The House of Representatives committee investigating the January 6, 2021, attack on the U.S. Capitol by supporters of Donald Trump said Friday it had given the former president until next week to begin producing documents requested under a subpoena.
The January 6 committee announced on October 21 that it had sent a subpoena to Trump requiring documents to be submitted by November 4 and for him to appear for deposition testimony beginning on or about November 14.
“We have received correspondence from the former president and his counsel in connection with the Select Committee’s subpoena,” the House Select Committee’s chairperson, Democratic Representative Bennie Thompson, and vice chairperson, Republican Representative Liz Cheney, said in a statement.
“We have informed the former president’s counsel that he must begin producing records no later than next week and he remains under subpoena for deposition testimony starting on November 14th,” the statement said.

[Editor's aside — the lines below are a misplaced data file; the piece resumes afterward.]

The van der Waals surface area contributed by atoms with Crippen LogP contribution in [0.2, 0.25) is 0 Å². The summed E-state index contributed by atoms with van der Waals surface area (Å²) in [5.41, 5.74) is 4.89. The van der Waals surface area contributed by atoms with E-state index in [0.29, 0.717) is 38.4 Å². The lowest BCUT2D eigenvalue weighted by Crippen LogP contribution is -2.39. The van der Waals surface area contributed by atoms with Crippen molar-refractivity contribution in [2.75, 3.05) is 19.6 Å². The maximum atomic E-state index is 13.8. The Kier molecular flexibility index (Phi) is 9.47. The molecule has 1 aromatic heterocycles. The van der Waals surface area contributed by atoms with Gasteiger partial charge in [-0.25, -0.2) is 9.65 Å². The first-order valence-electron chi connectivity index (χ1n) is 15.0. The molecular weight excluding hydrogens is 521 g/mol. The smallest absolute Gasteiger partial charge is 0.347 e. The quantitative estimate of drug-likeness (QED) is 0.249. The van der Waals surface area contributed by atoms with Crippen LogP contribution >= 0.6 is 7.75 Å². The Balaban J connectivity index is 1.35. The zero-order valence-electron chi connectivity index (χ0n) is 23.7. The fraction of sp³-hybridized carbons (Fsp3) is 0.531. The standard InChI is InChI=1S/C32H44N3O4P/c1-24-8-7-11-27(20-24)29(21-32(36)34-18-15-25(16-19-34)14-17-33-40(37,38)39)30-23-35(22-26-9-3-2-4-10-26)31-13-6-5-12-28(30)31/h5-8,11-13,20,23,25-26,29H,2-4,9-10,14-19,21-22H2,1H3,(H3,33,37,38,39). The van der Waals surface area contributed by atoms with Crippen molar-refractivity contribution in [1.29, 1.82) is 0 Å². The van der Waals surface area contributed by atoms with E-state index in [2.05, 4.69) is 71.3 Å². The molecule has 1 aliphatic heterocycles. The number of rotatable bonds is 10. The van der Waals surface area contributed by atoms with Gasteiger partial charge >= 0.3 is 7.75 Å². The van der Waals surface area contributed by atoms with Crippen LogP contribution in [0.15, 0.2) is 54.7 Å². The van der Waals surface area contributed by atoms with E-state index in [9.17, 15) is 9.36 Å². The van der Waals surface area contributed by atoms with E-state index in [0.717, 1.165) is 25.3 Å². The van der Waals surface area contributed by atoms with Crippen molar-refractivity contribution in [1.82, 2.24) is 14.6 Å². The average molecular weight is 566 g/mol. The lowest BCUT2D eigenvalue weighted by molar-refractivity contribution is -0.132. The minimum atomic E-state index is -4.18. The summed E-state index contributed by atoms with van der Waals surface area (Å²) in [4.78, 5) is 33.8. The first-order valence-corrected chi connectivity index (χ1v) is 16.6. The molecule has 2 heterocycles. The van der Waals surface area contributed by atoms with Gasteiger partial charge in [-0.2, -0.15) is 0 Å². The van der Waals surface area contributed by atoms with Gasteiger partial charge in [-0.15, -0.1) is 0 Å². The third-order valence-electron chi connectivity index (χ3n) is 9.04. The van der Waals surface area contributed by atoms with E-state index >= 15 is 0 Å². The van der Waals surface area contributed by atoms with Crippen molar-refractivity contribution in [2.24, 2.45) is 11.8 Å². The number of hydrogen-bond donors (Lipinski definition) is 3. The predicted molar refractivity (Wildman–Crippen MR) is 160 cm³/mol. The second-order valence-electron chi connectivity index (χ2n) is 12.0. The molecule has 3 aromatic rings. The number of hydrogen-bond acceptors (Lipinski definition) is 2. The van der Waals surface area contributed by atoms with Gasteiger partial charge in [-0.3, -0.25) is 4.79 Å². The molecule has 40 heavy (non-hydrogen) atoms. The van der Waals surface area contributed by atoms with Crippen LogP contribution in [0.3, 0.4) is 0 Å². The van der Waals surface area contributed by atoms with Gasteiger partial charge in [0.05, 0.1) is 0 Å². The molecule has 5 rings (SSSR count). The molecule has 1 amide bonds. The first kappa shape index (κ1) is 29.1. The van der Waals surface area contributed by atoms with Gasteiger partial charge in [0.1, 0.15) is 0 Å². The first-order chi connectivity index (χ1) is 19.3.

The committee’s seven Democrats and two Republicans are seeking a wide range of documents from Trump that would detail communications he may have had before January 6 and beyond with lawmakers and members of extremist groups, as well as associates and former aides.
Additional documents and communications being sought relate to information detailing possible travel of people to the Capitol on January 6 and communications relating to efforts to encourage states to delay certifying election results or certify alternate slates of “electors” who would support naming Trump as the winner.
Trump has accused the committee of waging unfair political attacks on him while refusing to investigate his charges of widespread election fraud.
A spokesperson for the former president did not respond to a request for comment on Friday.
Trump had not been expected to cooperate with the subpoena and could simply try to run out the clock. The committee’s mandate will likely end early next year if Republicans win a majority in the midterm elections on Tuesday.
Thousands of Trump supporters attacked the Capitol on January 6, 2021, seeking to prevent certification of the election result after Trump delivered a fiery speech featuring false claims that his defeat by Democrat Joe Biden was the result of fraud.
Five people including a police officer died during or shortly after the riot, more than 140 police officers were injured, the Capitol suffered millions of dollars in damage and then-Vice President Mike Pence, members of Congress and staff were sent running for their lives.